If you knowingly made a false statement, or knowingly concealed any material fact in a document that you filed with the DMV, you may be found guilty of this offense.
→ If convicted, you face being charged with a misdemeanor punishable by up to 6 months in jail and a $1,000 fine.
Mistake: People make mistakes. If you, for example accidentally misspelled your name, or used a different spelling of your name, because it is spelled differently in another language, or maybe your foreign passport lists a different date of birth and you always get confused by which one to use, you should not be charged with the offense, because your intent was not to defraud the DMV. A mistake is a viable defense to this charge, because it shows that you had no knowledge of the falsity of the information and/or no intent to defraud.
Example: A driver submitted to the DMV paperwork that falsely indicated that she was still the owner of a vehicle that in reality she already sold. If she mistakenly did so, she will be able to use the defense of “mistake” to show that she did not intend to defraud the DMV.
|Fine||Up to $1,000|
|County Jail||Up to 6 months|
Can I Expunge A Conviction For False Statements to DMV or CHP?
A defendant can have his/her charge of False Statements to DMV or CHP expunged if certain conditions are fulfilled. Pursuant to Penal Code 1203.4, California’s Expungement Law, a defendant is entitled to have his/her misdemeanor or felony offense expunged if the defendant:
- Has fulfilled the conditions of probation for the entire period of probation,
- is not currently, charged with a criminal offense,
- On probation for a criminal offense,
- Serving a sentence for a criminal offense.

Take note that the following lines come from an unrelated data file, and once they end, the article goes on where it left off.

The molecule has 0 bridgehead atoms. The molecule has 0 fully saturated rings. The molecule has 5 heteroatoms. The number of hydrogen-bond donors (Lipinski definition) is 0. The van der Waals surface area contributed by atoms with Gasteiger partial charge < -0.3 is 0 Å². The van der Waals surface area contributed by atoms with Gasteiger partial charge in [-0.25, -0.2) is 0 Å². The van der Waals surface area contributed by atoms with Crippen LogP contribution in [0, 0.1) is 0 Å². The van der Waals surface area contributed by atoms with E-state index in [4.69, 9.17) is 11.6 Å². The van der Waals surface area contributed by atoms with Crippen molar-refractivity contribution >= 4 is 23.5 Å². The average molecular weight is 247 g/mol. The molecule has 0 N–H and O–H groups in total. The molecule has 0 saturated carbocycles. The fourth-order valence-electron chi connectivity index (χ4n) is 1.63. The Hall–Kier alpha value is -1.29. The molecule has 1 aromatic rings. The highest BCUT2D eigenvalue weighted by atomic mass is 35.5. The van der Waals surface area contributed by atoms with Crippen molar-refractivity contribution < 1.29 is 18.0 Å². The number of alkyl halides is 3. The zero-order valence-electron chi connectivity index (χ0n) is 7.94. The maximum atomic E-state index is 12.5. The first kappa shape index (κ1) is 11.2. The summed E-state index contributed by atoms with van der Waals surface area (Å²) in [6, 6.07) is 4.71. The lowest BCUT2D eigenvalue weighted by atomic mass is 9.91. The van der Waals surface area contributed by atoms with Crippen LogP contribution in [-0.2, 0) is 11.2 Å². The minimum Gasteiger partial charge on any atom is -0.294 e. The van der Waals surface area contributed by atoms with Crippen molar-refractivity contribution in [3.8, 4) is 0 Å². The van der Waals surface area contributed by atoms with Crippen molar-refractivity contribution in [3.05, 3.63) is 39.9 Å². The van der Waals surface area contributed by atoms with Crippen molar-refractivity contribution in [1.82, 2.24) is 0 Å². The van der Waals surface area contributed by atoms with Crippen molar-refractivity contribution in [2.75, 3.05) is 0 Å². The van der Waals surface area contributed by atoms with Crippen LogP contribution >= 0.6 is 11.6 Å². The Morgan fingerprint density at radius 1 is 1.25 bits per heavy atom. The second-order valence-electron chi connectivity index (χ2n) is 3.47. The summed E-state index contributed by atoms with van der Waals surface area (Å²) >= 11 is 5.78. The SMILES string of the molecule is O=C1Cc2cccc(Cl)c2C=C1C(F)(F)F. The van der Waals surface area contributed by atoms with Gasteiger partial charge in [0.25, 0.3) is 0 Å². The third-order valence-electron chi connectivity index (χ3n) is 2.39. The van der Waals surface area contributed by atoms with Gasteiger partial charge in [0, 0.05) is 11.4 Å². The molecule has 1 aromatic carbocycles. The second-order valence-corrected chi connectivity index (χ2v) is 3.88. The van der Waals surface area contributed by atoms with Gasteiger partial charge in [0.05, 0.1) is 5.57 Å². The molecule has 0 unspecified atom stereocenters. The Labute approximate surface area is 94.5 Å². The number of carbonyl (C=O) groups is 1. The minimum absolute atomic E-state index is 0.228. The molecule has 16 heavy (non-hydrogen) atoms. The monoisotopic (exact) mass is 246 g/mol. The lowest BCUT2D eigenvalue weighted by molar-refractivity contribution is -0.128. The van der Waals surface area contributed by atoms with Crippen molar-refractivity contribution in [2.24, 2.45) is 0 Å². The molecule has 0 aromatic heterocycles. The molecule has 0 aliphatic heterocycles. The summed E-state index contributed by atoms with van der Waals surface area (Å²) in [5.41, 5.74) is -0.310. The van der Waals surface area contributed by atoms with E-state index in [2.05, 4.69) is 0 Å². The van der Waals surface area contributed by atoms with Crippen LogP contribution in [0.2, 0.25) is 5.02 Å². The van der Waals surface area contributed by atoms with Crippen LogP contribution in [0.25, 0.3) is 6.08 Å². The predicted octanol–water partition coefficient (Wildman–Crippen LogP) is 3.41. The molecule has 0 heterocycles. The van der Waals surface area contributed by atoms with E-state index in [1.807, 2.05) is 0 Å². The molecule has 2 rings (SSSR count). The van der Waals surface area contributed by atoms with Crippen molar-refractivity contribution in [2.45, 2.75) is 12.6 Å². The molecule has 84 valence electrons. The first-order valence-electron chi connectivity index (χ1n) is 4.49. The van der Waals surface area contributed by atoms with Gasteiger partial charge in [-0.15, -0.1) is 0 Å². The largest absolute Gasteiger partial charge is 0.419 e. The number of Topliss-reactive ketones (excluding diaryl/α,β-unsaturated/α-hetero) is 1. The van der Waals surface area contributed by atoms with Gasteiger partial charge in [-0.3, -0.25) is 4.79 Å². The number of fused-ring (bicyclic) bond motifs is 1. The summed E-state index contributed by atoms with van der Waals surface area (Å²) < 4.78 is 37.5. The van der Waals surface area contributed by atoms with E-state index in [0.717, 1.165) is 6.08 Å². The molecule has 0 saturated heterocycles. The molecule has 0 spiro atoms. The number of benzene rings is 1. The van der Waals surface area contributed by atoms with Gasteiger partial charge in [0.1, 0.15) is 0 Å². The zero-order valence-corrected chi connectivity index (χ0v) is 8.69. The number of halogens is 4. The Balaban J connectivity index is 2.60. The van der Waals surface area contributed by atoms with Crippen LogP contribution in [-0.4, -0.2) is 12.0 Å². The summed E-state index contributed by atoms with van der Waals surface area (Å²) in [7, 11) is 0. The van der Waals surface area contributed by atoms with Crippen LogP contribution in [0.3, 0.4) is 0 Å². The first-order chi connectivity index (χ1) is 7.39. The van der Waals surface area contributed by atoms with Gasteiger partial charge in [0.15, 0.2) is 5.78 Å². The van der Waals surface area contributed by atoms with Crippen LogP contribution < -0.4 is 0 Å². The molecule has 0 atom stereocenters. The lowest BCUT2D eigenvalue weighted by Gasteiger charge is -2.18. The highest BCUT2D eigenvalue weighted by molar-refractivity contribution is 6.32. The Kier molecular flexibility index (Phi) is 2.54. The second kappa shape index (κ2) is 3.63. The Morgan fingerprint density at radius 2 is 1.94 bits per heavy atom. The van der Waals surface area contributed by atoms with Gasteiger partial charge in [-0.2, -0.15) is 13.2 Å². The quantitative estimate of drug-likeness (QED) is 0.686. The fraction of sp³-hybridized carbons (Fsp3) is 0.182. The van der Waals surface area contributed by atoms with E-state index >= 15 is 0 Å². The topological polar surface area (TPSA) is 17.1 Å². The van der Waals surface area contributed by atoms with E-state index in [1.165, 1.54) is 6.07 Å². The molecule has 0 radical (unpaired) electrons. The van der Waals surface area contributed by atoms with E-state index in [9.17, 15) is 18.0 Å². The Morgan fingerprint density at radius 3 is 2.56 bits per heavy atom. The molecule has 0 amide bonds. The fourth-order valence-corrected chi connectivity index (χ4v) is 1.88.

However, a defendant does not qualify for an expungement in a case where he/she was sent to California state prison. Furthermore, certain offenses cannot be expunged under penal code 1203.4, including serious sex offenses committed against children.
Please feel free to contact the Aizman Law Firm if you would like to get more information about whether you qualify for an expungement of your criminal record.
Perjury: Under Penal Code 118 – California’s Perjury Law a defendant is guilty of perjury when he/she intentionally provides false information that he/she knows to be false while are under oath.
If convicted of perjury, a defendant may face a felony charge, punishable by up to 2, 3, or 4 years in the California state prison, in addition to a fine of up to $10,000.
Example: In the example above, wherein the applicant who is under 18 years old falsely states in his application for a driver’s license that he is over the age of 18, if he signs the application under penalty of perjury, he may alternatively be guilty of perjury under section 118 of the Penal Code, which is a greater offense.
Offering False Evidence: Under Penal Code 132 California’s “Offering False Evidence” Law the offense entails knowingly presenting false written evidence as if it were true or real in any legal proceeding and/or upon any inquiry authorized by law. If convicted of this offense, a defendant may face a sentence of up to 3 years in the California state prison.
Example: Offering to the DMV a fake pink slip that you paid someone to create to prove ownership of a vehicle that does not lawfully belong to you.
Forgery or Falsification of Car Registration Stickers: Under Vehicle Code Section 4463 VC California’s” forgery or falsification of car registration stickers” law – it is unlawful to forge, alter, or falsify vehicle registration stickers, license, or license plate.
Example: Presenting a fake driver’s license can cause you to violate this offense.
If convicted of this offense, a defendant may face either a misdemeanor or felony charge, depending on prior criminal history or the circumstances surrounding the offense. If charged with a misdemeanor, a defendant may face a sentence of up to 1 year in a county jail and a fine of up to $1,000. If charged with a felony, a defendant may face a sentence of up to 16 months, 2 or 3 years in the California state prison, and a fine of up to $10,000.
California’s False Identification to a Police Officer Laws Penal Code 148.9 PC – This Law prohibits presenting a fake identity to a police officer.
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- Vehicle Code 20 VC. [↩]
- The word “knowingly” imports only a knowledge that the facts exist which bring the act or omission within the provisions of this code. It does not require any knowledge of the unlawfulness of such act or omission. In this case, knowingly means that you knew that the statement or fact is false and offered it anyway. It does not mean that you knew that the act of offering the false statement or fact is unlawful. [↩]